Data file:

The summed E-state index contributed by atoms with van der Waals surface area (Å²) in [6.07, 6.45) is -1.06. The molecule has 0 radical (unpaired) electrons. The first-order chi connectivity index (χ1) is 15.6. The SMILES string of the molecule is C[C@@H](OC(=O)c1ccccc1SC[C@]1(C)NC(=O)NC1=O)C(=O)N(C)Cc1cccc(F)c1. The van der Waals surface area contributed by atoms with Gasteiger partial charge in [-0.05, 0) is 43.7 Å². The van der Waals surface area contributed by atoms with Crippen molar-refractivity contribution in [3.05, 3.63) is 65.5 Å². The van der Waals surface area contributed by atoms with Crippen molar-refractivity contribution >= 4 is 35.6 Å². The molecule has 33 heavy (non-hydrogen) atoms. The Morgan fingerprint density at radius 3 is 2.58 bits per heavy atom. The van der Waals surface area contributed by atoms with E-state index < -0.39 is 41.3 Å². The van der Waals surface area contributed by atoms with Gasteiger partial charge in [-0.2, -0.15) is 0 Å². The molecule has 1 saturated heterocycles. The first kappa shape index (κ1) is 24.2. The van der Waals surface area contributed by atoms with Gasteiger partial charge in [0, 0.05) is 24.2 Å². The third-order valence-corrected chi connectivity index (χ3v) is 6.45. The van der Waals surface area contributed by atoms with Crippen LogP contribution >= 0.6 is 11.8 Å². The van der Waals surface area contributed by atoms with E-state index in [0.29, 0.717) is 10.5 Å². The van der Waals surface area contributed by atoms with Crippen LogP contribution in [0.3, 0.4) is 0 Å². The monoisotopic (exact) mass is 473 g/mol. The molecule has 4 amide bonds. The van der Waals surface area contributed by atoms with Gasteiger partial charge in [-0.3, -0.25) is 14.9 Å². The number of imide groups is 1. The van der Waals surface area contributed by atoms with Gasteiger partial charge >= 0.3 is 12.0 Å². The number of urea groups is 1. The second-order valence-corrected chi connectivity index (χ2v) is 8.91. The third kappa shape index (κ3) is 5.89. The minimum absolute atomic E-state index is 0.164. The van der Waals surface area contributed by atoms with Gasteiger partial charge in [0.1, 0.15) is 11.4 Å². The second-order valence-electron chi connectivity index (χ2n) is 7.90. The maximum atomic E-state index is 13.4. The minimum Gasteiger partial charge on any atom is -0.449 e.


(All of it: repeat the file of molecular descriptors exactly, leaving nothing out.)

The summed E-state index contributed by atoms with van der Waals surface area (Å²) in [6.07, 6.45) is -1.06. The molecule has 0 radical (unpaired) electrons. The first-order chi connectivity index (χ1) is 15.6. The SMILES string of the molecule is C[C@@H](OC(=O)c1ccccc1SC[C@]1(C)NC(=O)NC1=O)C(=O)N(C)Cc1cccc(F)c1. The van der Waals surface area contributed by atoms with Gasteiger partial charge in [-0.05, 0) is 43.7 Å². The van der Waals surface area contributed by atoms with Crippen molar-refractivity contribution in [3.05, 3.63) is 65.5 Å². The van der Waals surface area contributed by atoms with Crippen molar-refractivity contribution >= 4 is 35.6 Å². The molecule has 33 heavy (non-hydrogen) atoms. The Morgan fingerprint density at radius 3 is 2.58 bits per heavy atom. The van der Waals surface area contributed by atoms with E-state index < -0.39 is 41.3 Å². The van der Waals surface area contributed by atoms with Gasteiger partial charge in [-0.2, -0.15) is 0 Å². The molecule has 1 saturated heterocycles. The first kappa shape index (κ1) is 24.2. The van der Waals surface area contributed by atoms with Gasteiger partial charge in [0, 0.05) is 24.2 Å². The third-order valence-corrected chi connectivity index (χ3v) is 6.45. The van der Waals surface area contributed by atoms with Crippen LogP contribution >= 0.6 is 11.8 Å². The van der Waals surface area contributed by atoms with E-state index in [0.29, 0.717) is 10.5 Å². The van der Waals surface area contributed by atoms with Crippen LogP contribution in [0.3, 0.4) is 0 Å². The monoisotopic (exact) mass is 473 g/mol. The molecule has 4 amide bonds. The van der Waals surface area contributed by atoms with Gasteiger partial charge in [-0.3, -0.25) is 14.9 Å². The number of imide groups is 1. The van der Waals surface area contributed by atoms with Gasteiger partial charge >= 0.3 is 12.0 Å². The number of urea groups is 1. The second-order valence-corrected chi connectivity index (χ2v) is 8.91. The third kappa shape index (κ3) is 5.89. The minimum absolute atomic E-state index is 0.164. The van der Waals surface area contributed by atoms with Gasteiger partial charge in [0.1, 0.15) is 11.4 Å². The second-order valence-electron chi connectivity index (χ2n) is 7.90. The maximum atomic E-state index is 13.4. The minimum Gasteiger partial charge on any atom is -0.449 e.